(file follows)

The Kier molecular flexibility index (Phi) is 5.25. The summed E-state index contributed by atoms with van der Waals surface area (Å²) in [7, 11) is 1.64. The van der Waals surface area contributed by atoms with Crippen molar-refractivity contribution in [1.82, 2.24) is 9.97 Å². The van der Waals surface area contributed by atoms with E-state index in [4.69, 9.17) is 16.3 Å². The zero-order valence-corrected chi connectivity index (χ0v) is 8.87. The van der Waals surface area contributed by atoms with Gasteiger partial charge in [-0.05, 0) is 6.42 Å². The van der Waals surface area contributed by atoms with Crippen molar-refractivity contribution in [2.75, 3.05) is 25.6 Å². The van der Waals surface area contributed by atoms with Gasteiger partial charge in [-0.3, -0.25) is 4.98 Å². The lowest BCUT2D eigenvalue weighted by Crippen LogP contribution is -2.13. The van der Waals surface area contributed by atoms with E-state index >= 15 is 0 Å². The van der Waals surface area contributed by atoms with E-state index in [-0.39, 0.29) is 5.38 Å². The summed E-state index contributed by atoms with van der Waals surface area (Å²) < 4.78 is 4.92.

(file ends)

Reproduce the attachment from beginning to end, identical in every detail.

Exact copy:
The Kier molecular flexibility index (Phi) is 5.25. The summed E-state index contributed by atoms with van der Waals surface area (Å²) in [7, 11) is 1.64. The van der Waals surface area contributed by atoms with Crippen molar-refractivity contribution in [1.82, 2.24) is 9.97 Å². The van der Waals surface area contributed by atoms with E-state index in [4.69, 9.17) is 16.3 Å². The zero-order valence-corrected chi connectivity index (χ0v) is 8.87. The van der Waals surface area contributed by atoms with Gasteiger partial charge in [-0.05, 0) is 6.42 Å². The van der Waals surface area contributed by atoms with Crippen molar-refractivity contribution in [2.75, 3.05) is 25.6 Å². The van der Waals surface area contributed by atoms with Gasteiger partial charge in [-0.3, -0.25) is 4.98 Å². The lowest BCUT2D eigenvalue weighted by Crippen LogP contribution is -2.13. The van der Waals surface area contributed by atoms with E-state index >= 15 is 0 Å². The van der Waals surface area contributed by atoms with E-state index in [-0.39, 0.29) is 5.38 Å². The summed E-state index contributed by atoms with van der Waals surface area (Å²) < 4.78 is 4.92.